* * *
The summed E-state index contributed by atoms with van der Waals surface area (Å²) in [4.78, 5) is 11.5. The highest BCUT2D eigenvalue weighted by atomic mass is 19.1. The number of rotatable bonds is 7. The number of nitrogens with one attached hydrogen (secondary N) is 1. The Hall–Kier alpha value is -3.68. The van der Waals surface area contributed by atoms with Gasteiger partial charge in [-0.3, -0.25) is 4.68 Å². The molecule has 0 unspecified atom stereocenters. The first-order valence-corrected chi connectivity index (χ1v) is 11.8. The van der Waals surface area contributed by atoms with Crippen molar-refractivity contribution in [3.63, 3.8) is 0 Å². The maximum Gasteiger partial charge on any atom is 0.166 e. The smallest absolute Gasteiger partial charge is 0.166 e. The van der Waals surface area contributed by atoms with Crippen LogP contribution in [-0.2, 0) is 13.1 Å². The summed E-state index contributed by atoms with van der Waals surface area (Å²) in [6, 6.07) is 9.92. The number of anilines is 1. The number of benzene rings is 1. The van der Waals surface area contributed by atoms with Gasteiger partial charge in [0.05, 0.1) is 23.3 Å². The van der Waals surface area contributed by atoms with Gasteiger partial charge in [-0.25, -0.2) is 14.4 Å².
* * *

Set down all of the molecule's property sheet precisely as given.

The summed E-state index contributed by atoms with van der Waals surface area (Å²) in [4.78, 5) is 11.5. The highest BCUT2D eigenvalue weighted by atomic mass is 19.1. The number of rotatable bonds is 7. The number of nitrogens with one attached hydrogen (secondary N) is 1. The Hall–Kier alpha value is -3.68. The van der Waals surface area contributed by atoms with Gasteiger partial charge in [-0.3, -0.25) is 4.68 Å². The molecule has 0 unspecified atom stereocenters. The first-order valence-corrected chi connectivity index (χ1v) is 11.8. The van der Waals surface area contributed by atoms with Crippen molar-refractivity contribution in [3.63, 3.8) is 0 Å². The maximum Gasteiger partial charge on any atom is 0.166 e. The smallest absolute Gasteiger partial charge is 0.166 e. The van der Waals surface area contributed by atoms with Crippen LogP contribution in [-0.2, 0) is 13.1 Å². The summed E-state index contributed by atoms with van der Waals surface area (Å²) in [6, 6.07) is 9.92. The number of anilines is 1. The number of benzene rings is 1. The van der Waals surface area contributed by atoms with Gasteiger partial charge in [0.05, 0.1) is 23.3 Å². The van der Waals surface area contributed by atoms with Gasteiger partial charge in [-0.25, -0.2) is 14.4 Å².